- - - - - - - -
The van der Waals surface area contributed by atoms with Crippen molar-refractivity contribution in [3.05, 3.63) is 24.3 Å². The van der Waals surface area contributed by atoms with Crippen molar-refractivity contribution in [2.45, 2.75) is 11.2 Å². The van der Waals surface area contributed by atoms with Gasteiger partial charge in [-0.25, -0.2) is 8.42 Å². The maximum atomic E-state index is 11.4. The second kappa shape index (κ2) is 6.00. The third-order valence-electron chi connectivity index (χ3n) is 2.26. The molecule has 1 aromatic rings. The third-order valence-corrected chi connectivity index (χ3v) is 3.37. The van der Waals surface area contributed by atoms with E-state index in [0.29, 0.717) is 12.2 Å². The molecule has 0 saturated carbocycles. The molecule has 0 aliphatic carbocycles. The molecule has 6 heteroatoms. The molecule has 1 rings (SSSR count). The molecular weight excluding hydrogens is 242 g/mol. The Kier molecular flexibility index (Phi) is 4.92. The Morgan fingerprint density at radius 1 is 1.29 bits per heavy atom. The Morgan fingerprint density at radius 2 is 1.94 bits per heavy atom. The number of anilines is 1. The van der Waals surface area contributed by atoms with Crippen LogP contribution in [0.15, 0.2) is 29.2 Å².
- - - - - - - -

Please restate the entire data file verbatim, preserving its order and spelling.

The van der Waals surface area contributed by atoms with Crippen molar-refractivity contribution in [3.05, 3.63) is 24.3 Å². The van der Waals surface area contributed by atoms with Crippen molar-refractivity contribution in [2.45, 2.75) is 11.2 Å². The van der Waals surface area contributed by atoms with Gasteiger partial charge in [-0.25, -0.2) is 8.42 Å². The maximum atomic E-state index is 11.4. The second kappa shape index (κ2) is 6.00. The third-order valence-electron chi connectivity index (χ3n) is 2.26. The molecule has 1 aromatic rings. The third-order valence-corrected chi connectivity index (χ3v) is 3.37. The van der Waals surface area contributed by atoms with E-state index in [0.29, 0.717) is 12.2 Å². The molecule has 0 saturated carbocycles. The molecule has 0 aliphatic carbocycles. The molecule has 6 heteroatoms. The molecule has 1 rings (SSSR count). The molecular weight excluding hydrogens is 242 g/mol. The Kier molecular flexibility index (Phi) is 4.92. The Morgan fingerprint density at radius 1 is 1.29 bits per heavy atom. The Morgan fingerprint density at radius 2 is 1.94 bits per heavy atom. The number of anilines is 1. The van der Waals surface area contributed by atoms with Crippen LogP contribution in [0.15, 0.2) is 29.2 Å².